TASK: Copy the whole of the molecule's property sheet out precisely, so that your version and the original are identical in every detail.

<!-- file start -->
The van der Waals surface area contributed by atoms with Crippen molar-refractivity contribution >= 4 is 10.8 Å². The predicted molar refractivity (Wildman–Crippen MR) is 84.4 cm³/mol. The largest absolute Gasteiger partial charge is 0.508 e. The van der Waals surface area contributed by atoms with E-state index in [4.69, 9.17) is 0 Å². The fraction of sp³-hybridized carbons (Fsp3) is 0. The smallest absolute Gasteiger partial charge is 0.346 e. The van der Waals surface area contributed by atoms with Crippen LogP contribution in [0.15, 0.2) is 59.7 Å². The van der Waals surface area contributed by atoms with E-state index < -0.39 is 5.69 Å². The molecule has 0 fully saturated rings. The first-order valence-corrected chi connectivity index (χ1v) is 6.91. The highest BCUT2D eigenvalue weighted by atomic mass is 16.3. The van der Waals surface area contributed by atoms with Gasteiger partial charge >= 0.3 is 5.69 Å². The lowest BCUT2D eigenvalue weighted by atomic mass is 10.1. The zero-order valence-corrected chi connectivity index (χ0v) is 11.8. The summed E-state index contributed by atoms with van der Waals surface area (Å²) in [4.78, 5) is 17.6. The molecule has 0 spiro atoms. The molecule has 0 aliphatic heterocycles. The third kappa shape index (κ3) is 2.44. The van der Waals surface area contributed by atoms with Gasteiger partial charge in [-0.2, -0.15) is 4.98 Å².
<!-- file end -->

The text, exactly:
The van der Waals surface area contributed by atoms with Crippen molar-refractivity contribution >= 4 is 10.8 Å². The predicted molar refractivity (Wildman–Crippen MR) is 84.4 cm³/mol. The largest absolute Gasteiger partial charge is 0.508 e. The van der Waals surface area contributed by atoms with E-state index in [4.69, 9.17) is 0 Å². The fraction of sp³-hybridized carbons (Fsp3) is 0. The smallest absolute Gasteiger partial charge is 0.346 e. The van der Waals surface area contributed by atoms with Crippen LogP contribution in [0.15, 0.2) is 59.7 Å². The van der Waals surface area contributed by atoms with E-state index < -0.39 is 5.69 Å². The molecule has 0 fully saturated rings. The first-order valence-corrected chi connectivity index (χ1v) is 6.91. The highest BCUT2D eigenvalue weighted by atomic mass is 16.3. The van der Waals surface area contributed by atoms with Gasteiger partial charge >= 0.3 is 5.69 Å². The lowest BCUT2D eigenvalue weighted by atomic mass is 10.1. The zero-order valence-corrected chi connectivity index (χ0v) is 11.8. The summed E-state index contributed by atoms with van der Waals surface area (Å²) in [4.78, 5) is 17.6. The molecule has 0 spiro atoms. The molecule has 0 aliphatic heterocycles. The third kappa shape index (κ3) is 2.44. The van der Waals surface area contributed by atoms with Gasteiger partial charge in [-0.2, -0.15) is 4.98 Å².